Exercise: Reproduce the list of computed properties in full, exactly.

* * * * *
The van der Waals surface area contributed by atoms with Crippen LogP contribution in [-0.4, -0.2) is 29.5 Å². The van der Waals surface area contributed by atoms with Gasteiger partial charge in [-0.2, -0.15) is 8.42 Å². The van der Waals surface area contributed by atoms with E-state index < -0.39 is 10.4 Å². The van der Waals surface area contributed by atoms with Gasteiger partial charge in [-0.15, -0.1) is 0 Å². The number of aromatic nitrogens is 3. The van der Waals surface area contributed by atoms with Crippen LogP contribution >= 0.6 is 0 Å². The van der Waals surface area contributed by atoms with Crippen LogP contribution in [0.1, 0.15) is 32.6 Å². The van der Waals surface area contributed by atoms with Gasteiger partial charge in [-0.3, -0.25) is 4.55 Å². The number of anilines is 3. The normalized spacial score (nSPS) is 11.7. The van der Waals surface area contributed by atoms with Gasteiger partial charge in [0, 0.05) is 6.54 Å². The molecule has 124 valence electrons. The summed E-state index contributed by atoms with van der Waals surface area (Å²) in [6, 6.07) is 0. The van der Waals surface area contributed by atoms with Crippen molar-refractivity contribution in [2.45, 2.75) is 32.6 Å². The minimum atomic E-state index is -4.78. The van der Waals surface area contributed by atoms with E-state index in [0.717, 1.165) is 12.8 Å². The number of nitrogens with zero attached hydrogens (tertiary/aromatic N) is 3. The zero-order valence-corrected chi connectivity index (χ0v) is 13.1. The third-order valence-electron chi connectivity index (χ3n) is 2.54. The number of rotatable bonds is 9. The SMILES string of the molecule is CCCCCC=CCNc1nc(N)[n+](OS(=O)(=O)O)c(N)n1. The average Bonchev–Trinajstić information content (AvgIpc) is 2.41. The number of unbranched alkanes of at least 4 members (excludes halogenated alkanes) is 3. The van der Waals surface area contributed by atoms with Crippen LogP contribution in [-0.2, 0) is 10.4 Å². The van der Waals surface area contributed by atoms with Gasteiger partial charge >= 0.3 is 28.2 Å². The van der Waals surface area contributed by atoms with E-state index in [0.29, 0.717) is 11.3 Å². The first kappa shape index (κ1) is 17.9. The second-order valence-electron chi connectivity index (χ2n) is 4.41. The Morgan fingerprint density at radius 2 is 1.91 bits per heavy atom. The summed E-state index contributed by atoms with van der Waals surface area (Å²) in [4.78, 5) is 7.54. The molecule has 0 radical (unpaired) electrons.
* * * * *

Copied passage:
The van der Waals surface area contributed by atoms with Crippen LogP contribution in [-0.4, -0.2) is 29.5 Å². The van der Waals surface area contributed by atoms with Gasteiger partial charge in [-0.2, -0.15) is 8.42 Å². The van der Waals surface area contributed by atoms with E-state index < -0.39 is 10.4 Å². The van der Waals surface area contributed by atoms with Gasteiger partial charge in [-0.15, -0.1) is 0 Å². The number of aromatic nitrogens is 3. The van der Waals surface area contributed by atoms with Crippen LogP contribution >= 0.6 is 0 Å². The van der Waals surface area contributed by atoms with Crippen LogP contribution in [0.1, 0.15) is 32.6 Å². The van der Waals surface area contributed by atoms with Gasteiger partial charge in [-0.3, -0.25) is 4.55 Å². The number of anilines is 3. The normalized spacial score (nSPS) is 11.7. The van der Waals surface area contributed by atoms with Gasteiger partial charge in [0, 0.05) is 6.54 Å². The molecule has 124 valence electrons. The summed E-state index contributed by atoms with van der Waals surface area (Å²) in [6, 6.07) is 0. The van der Waals surface area contributed by atoms with Crippen molar-refractivity contribution in [2.45, 2.75) is 32.6 Å². The minimum atomic E-state index is -4.78. The van der Waals surface area contributed by atoms with E-state index in [0.717, 1.165) is 12.8 Å². The number of nitrogens with zero attached hydrogens (tertiary/aromatic N) is 3. The zero-order valence-corrected chi connectivity index (χ0v) is 13.1. The third-order valence-electron chi connectivity index (χ3n) is 2.54. The number of rotatable bonds is 9. The SMILES string of the molecule is CCCCCC=CCNc1nc(N)[n+](OS(=O)(=O)O)c(N)n1. The average Bonchev–Trinajstić information content (AvgIpc) is 2.41. The number of unbranched alkanes of at least 4 members (excludes halogenated alkanes) is 3. The van der Waals surface area contributed by atoms with Crippen LogP contribution in [-0.2, 0) is 10.4 Å². The van der Waals surface area contributed by atoms with Gasteiger partial charge >= 0.3 is 28.2 Å². The van der Waals surface area contributed by atoms with E-state index in [0.29, 0.717) is 11.3 Å². The first kappa shape index (κ1) is 17.9. The second-order valence-electron chi connectivity index (χ2n) is 4.41. The Morgan fingerprint density at radius 2 is 1.91 bits per heavy atom. The summed E-state index contributed by atoms with van der Waals surface area (Å²) in [4.78, 5) is 7.54. The molecule has 0 radical (unpaired) electrons.